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Preview of Friday’s symposium @ Mixed Realities

The panelists for Friday’s symposium, “Real World Implications of Virtual Economies,” teleconferenced this afternoon to plan our discussion. We’re abandoning the usual format of having 20-minute individual conversations and instead, after a very short primer on virtual worlds and their economies, jumping straight into panel discussion and then open audience discussion.

UPDATE: Second Life location (Emerson Island); Backchannel

Here’s a tentative outline of the topics we’ll be covering:

  1. Introduction
    1. Panelists introduce themselves briefly
    2. Primer: What’s a virtual economy? MMOs: Drew Harry. Web: Burak Arikan. Second Life: Scott Kildall/Victoria Scott.
    3. Primer: Virtual property and currency. Drew.
    4. Primer: Making real-world money in virtual economies. Scott/Victoria.
  2. Where, in virtual economies, is value generated, and by whom? Who’s capturing that value?
  3. How is value flowing from the real into the virtual? How is value flowing from the virtual to the real? What do you see in the immediate future of these flows?
  4. How would you place virtual economies on a historical scale? In what ways do they reflect feudal, capitalist, communist, or other ideal types of historic economies? In what ways are they sui generis? How might a legal regime premised on the physical economy hinder the development of a virtual one?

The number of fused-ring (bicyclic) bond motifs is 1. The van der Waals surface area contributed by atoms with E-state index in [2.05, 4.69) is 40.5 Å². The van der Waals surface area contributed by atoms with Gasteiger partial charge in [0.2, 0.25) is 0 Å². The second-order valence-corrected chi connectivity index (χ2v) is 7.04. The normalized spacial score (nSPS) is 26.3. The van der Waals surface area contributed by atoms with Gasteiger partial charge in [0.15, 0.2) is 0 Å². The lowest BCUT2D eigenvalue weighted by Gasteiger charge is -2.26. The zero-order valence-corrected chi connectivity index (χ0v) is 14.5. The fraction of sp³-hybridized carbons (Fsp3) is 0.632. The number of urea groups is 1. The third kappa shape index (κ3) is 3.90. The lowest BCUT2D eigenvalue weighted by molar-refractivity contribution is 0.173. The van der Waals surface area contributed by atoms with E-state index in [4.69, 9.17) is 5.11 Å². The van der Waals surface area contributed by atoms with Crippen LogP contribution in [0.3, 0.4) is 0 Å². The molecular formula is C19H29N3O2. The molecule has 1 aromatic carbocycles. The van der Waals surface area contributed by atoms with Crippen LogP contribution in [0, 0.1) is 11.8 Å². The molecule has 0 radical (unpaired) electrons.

5. Talk about the labor market within virtual economies. What does it mean for participants to be generating “immaterial labor”?
  6. Is value shifting from traditional products (property) and services to the relationships themselves? What does that mean for participants in the economy — both individuals and the corporate entities? Is “alienation of labor” giving way to the potential for “alienation of relationships”?
  7. Is our language of “production” and “consumption” outmoded in a virtual economy? If so, what language should we be using?
  8. What issues arise at the intersection of economics and politics, particularly given that virtual worlds, unlike most modern real-world states, do not have direct accountability mechanisms to their inhabitants?
  9. How does the real-world business model of the company running a virtual world interact with the virtual economy itself? Have we found the “right” way to match these two systems?
  10. Normatively, how do you think a fair economy would operate in virtual worlds? What’s missing in them now, and what steps need to be taken to get to a fairer relationship between world-manager and user?
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